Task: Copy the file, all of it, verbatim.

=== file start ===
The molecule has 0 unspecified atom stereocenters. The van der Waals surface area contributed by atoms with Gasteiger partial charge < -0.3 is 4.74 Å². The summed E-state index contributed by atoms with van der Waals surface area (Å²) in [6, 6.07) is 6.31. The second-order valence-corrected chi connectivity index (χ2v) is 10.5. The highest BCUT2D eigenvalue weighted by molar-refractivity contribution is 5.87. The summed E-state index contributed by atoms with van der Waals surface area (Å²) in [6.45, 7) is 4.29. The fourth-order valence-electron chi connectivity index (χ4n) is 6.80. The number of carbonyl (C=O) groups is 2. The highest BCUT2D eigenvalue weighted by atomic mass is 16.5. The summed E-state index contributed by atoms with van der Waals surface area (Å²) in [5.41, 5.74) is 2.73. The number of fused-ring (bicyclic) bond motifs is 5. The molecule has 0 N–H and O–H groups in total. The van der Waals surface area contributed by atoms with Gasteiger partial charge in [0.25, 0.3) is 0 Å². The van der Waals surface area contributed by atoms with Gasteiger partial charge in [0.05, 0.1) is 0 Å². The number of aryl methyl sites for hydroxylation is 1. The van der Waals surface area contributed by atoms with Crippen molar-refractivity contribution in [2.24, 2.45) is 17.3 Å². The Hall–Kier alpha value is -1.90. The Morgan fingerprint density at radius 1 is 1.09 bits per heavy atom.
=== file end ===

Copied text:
The molecule has 0 unspecified atom stereocenters. The van der Waals surface area contributed by atoms with Gasteiger partial charge < -0.3 is 4.74 Å². The summed E-state index contributed by atoms with van der Waals surface area (Å²) in [6, 6.07) is 6.31. The second-order valence-corrected chi connectivity index (χ2v) is 10.5. The highest BCUT2D eigenvalue weighted by molar-refractivity contribution is 5.87. The summed E-state index contributed by atoms with van der Waals surface area (Å²) in [6.45, 7) is 4.29. The fourth-order valence-electron chi connectivity index (χ4n) is 6.80. The number of carbonyl (C=O) groups is 2. The highest BCUT2D eigenvalue weighted by atomic mass is 16.5. The summed E-state index contributed by atoms with van der Waals surface area (Å²) in [5.41, 5.74) is 2.73. The number of fused-ring (bicyclic) bond motifs is 5. The molecule has 0 N–H and O–H groups in total. The van der Waals surface area contributed by atoms with Gasteiger partial charge in [0.25, 0.3) is 0 Å². The van der Waals surface area contributed by atoms with Gasteiger partial charge in [0.05, 0.1) is 0 Å². The number of aryl methyl sites for hydroxylation is 1. The van der Waals surface area contributed by atoms with Crippen molar-refractivity contribution in [2.24, 2.45) is 17.3 Å². The Hall–Kier alpha value is -1.90. The Morgan fingerprint density at radius 1 is 1.09 bits per heavy atom.